As the demographics of the tattoo world continue to change and people move away from the traditional shop setting, artists are becoming less and less married to the norms set by past generations. Great stylistic variety in tattooing has been born from this desire for change and the ability to share one’s iconoclasm via social media. For both those creating and seeking, this cyber world immensely widens the possibilities of what tattooing can be. And this variety sets a new premise: in finding one’s tattoo style, there are very few wrong answers. If you want to learn about some of these styles that might be right for you, you can find the remainder of this article on our website. 


  The term “Eurotrash” primarily has been used to describe a form of fashion characterized by designer sweatsuits, Gucci sunglasses, and a lack of refinement. Once almost derogatory, the term is no longer an insult, but instead a sought-after aesthetic. Osman Ahmed explains the appeal of the Eurotrash look in his Vice article, “How Eurotrash Became Eurochic,” stating, “Unlike so much fashion, it’s not overly conceptualized or unwearable. Part of its appeal is that it’s never serious and it’s always having a good time.” 

  For the world of tattooing, the term is similarly implemented to define tattoos that are particularly bold in their attitudes of irony, absurdism and simple fun. “It is something different, far from the traditional, extra clean, close to “perfection” type of tattoos. It’s definitely more interesting,” says Dario, another artist working out of Rome (whose art can be found on Instagram @17th_museum). Visually, there is no simple way of defining Eurotrash. Sometimes it is marked by a purposeful visual amateurism, while at other times artists use internet iconography – such as memes and emojis – as source material. But more important than any particular visual element is the work’s intent, which is to disrupt boundaries within tattoo culture and resist easy definition. “It’s not something that I would get on my body, but I understand where the kind of humor in it comes from,” comments Schulz.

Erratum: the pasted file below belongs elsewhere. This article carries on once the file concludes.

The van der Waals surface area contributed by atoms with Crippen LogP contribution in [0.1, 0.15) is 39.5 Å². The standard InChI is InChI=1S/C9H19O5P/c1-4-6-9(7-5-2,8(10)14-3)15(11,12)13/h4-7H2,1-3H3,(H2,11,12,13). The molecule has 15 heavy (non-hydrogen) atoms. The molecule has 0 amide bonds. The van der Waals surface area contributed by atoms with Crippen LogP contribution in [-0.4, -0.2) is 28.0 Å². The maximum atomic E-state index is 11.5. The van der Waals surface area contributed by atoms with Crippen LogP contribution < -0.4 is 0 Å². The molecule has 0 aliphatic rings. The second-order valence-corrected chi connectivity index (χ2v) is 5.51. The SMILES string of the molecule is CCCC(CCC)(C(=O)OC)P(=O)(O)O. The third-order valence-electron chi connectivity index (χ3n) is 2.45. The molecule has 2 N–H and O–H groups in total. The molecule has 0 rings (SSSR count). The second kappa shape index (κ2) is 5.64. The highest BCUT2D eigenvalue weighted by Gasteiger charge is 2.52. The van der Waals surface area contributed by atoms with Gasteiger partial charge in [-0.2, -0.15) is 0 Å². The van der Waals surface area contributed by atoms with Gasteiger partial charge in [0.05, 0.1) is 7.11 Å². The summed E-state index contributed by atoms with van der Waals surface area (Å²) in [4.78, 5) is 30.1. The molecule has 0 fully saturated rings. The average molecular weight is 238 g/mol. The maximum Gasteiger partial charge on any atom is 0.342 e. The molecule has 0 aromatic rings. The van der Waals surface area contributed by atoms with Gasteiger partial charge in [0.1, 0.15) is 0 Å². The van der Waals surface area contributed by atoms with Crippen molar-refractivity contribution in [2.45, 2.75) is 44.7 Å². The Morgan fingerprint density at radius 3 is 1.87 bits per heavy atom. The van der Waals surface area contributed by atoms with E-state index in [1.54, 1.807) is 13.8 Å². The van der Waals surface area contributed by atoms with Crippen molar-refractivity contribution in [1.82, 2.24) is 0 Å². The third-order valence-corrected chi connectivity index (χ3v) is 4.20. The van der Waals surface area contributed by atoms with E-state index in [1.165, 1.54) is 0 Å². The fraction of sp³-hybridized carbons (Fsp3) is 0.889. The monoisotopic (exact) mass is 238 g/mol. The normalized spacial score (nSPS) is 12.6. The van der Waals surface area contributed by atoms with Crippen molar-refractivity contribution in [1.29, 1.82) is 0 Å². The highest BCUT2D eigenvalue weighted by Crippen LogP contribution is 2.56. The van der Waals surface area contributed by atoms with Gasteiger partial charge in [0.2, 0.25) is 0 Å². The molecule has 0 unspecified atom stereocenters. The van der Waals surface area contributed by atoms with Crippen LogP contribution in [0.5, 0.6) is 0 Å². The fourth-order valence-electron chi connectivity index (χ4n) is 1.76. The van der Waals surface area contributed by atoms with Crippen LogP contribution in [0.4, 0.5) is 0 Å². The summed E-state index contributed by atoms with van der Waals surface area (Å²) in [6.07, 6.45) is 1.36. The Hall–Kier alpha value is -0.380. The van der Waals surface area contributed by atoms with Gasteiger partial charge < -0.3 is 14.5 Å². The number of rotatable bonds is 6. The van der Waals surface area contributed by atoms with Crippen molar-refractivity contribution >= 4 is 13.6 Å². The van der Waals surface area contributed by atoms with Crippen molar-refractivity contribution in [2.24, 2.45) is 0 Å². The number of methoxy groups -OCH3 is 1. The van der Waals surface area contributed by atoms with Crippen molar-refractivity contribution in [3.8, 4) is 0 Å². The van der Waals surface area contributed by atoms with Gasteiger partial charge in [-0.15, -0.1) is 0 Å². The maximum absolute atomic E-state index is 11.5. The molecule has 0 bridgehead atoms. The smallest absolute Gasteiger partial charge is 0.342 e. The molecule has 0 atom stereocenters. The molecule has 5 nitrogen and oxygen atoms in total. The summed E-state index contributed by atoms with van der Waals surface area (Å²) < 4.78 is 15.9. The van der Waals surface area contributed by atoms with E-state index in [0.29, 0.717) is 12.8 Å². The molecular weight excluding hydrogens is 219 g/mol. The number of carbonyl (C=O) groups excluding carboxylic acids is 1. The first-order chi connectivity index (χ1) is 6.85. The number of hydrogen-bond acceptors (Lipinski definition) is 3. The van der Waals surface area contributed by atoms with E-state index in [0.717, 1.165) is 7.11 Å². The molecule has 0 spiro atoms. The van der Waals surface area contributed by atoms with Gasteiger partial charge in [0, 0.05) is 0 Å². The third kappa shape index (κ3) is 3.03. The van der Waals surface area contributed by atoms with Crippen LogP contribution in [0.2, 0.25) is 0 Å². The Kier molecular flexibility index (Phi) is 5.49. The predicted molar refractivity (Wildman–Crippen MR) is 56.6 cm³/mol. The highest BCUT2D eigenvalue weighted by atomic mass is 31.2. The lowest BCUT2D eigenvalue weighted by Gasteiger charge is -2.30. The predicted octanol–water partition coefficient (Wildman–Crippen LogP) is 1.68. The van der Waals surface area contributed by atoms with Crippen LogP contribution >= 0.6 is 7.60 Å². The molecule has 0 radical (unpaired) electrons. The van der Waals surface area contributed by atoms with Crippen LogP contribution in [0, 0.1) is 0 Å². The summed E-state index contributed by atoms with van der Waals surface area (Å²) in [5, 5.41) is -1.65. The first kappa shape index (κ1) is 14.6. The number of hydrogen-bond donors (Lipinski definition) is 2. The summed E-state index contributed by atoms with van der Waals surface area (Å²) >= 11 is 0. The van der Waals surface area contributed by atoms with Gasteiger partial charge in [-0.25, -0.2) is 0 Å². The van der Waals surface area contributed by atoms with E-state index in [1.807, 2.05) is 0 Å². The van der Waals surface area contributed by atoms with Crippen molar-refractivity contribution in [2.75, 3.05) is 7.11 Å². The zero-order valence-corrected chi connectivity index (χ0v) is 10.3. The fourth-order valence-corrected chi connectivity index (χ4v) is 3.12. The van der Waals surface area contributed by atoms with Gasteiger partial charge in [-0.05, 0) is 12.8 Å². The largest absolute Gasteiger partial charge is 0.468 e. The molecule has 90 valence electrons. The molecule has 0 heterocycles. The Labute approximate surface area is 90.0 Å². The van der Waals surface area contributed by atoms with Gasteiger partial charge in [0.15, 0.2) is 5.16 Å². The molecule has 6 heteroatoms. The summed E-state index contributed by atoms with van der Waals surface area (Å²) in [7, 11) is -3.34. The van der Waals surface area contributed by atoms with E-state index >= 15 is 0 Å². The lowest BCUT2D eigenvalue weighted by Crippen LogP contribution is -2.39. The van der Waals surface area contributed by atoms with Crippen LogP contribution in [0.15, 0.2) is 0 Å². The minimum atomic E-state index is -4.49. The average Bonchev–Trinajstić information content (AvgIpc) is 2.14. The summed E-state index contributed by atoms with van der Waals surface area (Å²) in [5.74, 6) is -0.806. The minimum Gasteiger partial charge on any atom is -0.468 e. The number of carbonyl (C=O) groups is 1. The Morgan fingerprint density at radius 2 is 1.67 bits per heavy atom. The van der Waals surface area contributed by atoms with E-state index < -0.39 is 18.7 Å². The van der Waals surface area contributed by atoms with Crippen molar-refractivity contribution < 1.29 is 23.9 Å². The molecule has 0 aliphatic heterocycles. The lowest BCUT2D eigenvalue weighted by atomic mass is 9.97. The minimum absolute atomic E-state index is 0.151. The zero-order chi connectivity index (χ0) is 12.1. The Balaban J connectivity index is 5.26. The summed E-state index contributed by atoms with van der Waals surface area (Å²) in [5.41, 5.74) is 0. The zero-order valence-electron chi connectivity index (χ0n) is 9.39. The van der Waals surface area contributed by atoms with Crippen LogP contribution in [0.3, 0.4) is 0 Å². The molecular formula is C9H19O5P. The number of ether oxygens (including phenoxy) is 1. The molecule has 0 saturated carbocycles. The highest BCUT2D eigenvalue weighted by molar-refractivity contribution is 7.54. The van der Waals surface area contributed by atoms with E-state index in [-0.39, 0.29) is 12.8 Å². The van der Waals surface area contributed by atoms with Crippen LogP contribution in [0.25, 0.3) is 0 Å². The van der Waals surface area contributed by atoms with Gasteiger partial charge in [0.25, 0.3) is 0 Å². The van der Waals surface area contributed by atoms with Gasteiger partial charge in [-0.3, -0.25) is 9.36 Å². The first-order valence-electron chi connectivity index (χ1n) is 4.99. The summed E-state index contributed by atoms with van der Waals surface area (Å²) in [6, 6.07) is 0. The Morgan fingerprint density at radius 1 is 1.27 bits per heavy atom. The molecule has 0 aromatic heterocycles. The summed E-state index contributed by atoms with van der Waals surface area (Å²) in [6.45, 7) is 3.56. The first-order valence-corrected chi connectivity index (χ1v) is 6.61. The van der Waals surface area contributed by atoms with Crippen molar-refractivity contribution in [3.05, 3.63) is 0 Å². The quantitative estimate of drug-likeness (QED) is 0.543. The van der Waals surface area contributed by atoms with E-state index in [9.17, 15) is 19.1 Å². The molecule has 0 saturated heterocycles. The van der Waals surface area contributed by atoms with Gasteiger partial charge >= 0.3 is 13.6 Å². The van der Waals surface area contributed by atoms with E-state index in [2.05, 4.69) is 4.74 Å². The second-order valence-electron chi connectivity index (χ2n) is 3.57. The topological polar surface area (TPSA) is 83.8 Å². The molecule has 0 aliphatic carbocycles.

This style intersects with Eurotrash in many ways, with an even greater proclivity towards purposefully amateur-looking tattoos. In many cases, the result is a tattoo that looks like something your five-year-old self drew – but instead of putting the drawing up on the fridge, your mom decided to save it forever on her skin. There is an undeniable desire to bring the joy and playfulness of youth into tattooing here. “I think it is taking away from tattooing needing to be this perfect moment on your body. Because perfect is unachievable,” says Schulz.



  In its practice, Cybersigilism is a style that is still quite new and constantly developing. Rhea Singh explores Cybersigilism among other subversive tattoo styles brought about by Gen Z artists in her CBC article, “What’s with those messy, deliberately weird tattoo styles that are gaining popularity?” Singh writes,This new style of tattoo design has gained popularity in Montreal and Toronto, particularly with Gen Z. It challenges the past and rejects the “rigid standards and ideals” of the tattoo scene, bringing an unorthodox and freer form of tattoo design.” As the name suggests, made of sweeping symbols of curving, fine line work and sharp edges, the images sometimes feel reminiscent of the Y2K era of tribal tattoos. In such instances, this trend brings up important conversations about cultural appropriation in tattooing and how ignorance towards the past might, in some instances, lead to undesired outcomes. Yet, just as frequently, the combination of sci-fi aesthetics and rejection of traditional tattooing results in pieces that seem entirely of their own world and time. Through its hyper-aware placement in a technology-ridden reality and an infatuation with the supernatural, Cybersigilism represents a growing aim among young tattoo artists: to not simply look ahead but to look beyond.